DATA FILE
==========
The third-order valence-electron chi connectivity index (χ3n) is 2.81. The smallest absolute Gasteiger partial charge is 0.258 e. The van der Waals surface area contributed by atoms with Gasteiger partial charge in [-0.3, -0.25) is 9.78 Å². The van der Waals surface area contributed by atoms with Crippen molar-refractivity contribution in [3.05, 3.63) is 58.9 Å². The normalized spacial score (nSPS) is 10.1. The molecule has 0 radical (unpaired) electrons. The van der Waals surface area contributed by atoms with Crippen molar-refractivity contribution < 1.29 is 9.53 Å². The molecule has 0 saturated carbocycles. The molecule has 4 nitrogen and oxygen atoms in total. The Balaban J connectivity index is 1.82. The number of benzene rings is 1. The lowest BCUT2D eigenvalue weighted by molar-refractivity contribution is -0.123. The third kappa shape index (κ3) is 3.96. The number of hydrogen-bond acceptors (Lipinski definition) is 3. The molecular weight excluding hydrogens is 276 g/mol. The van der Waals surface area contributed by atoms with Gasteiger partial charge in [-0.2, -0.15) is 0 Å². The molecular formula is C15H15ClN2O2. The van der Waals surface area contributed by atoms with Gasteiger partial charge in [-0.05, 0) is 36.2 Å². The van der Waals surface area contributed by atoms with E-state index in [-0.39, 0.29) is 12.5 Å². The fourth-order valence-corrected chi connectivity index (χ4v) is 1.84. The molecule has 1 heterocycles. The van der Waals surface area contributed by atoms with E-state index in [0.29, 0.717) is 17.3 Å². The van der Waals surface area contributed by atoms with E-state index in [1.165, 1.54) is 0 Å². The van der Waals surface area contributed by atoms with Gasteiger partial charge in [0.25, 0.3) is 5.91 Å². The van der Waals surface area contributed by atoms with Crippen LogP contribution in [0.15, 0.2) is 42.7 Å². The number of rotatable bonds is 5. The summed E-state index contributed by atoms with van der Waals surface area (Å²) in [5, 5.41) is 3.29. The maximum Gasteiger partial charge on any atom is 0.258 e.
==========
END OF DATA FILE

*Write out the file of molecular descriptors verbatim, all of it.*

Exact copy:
The third-order valence-electron chi connectivity index (χ3n) is 2.81. The smallest absolute Gasteiger partial charge is 0.258 e. The van der Waals surface area contributed by atoms with Gasteiger partial charge in [-0.3, -0.25) is 9.78 Å². The van der Waals surface area contributed by atoms with Crippen molar-refractivity contribution in [3.05, 3.63) is 58.9 Å². The normalized spacial score (nSPS) is 10.1. The molecule has 0 radical (unpaired) electrons. The van der Waals surface area contributed by atoms with Crippen molar-refractivity contribution < 1.29 is 9.53 Å². The molecule has 0 saturated carbocycles. The molecule has 4 nitrogen and oxygen atoms in total. The Balaban J connectivity index is 1.82. The number of benzene rings is 1. The lowest BCUT2D eigenvalue weighted by molar-refractivity contribution is -0.123. The third kappa shape index (κ3) is 3.96. The number of hydrogen-bond acceptors (Lipinski definition) is 3. The molecular weight excluding hydrogens is 276 g/mol. The van der Waals surface area contributed by atoms with Gasteiger partial charge in [-0.2, -0.15) is 0 Å². The molecular formula is C15H15ClN2O2. The van der Waals surface area contributed by atoms with Gasteiger partial charge in [-0.05, 0) is 36.2 Å². The van der Waals surface area contributed by atoms with E-state index in [-0.39, 0.29) is 12.5 Å². The fourth-order valence-corrected chi connectivity index (χ4v) is 1.84. The molecule has 1 heterocycles. The van der Waals surface area contributed by atoms with E-state index in [0.29, 0.717) is 17.3 Å². The van der Waals surface area contributed by atoms with E-state index in [1.165, 1.54) is 0 Å². The van der Waals surface area contributed by atoms with Gasteiger partial charge in [0.25, 0.3) is 5.91 Å². The van der Waals surface area contributed by atoms with Crippen LogP contribution in [0.15, 0.2) is 42.7 Å². The number of rotatable bonds is 5. The summed E-state index contributed by atoms with van der Waals surface area (Å²) in [5, 5.41) is 3.29. The maximum Gasteiger partial charge on any atom is 0.258 e.